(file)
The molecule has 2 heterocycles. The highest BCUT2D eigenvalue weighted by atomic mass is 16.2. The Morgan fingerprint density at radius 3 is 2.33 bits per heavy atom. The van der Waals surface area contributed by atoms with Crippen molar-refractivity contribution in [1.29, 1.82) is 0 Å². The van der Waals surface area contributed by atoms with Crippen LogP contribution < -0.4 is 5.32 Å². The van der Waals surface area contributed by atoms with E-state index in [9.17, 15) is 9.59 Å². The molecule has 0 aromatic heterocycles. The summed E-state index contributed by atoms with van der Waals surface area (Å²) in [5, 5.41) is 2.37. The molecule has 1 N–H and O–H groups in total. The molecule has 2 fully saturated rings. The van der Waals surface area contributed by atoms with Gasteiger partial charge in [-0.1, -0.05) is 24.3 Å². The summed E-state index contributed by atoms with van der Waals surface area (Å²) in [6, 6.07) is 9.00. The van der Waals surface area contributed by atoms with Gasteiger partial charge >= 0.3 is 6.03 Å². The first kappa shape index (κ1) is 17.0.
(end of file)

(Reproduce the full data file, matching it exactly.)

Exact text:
The molecule has 2 heterocycles. The highest BCUT2D eigenvalue weighted by atomic mass is 16.2. The Morgan fingerprint density at radius 3 is 2.33 bits per heavy atom. The van der Waals surface area contributed by atoms with Crippen molar-refractivity contribution in [1.29, 1.82) is 0 Å². The van der Waals surface area contributed by atoms with Crippen LogP contribution < -0.4 is 5.32 Å². The van der Waals surface area contributed by atoms with E-state index in [9.17, 15) is 9.59 Å². The molecule has 0 aromatic heterocycles. The summed E-state index contributed by atoms with van der Waals surface area (Å²) in [5, 5.41) is 2.37. The molecule has 1 N–H and O–H groups in total. The molecule has 2 fully saturated rings. The van der Waals surface area contributed by atoms with Gasteiger partial charge in [-0.1, -0.05) is 24.3 Å². The summed E-state index contributed by atoms with van der Waals surface area (Å²) in [6, 6.07) is 9.00. The van der Waals surface area contributed by atoms with Gasteiger partial charge >= 0.3 is 6.03 Å². The first kappa shape index (κ1) is 17.0.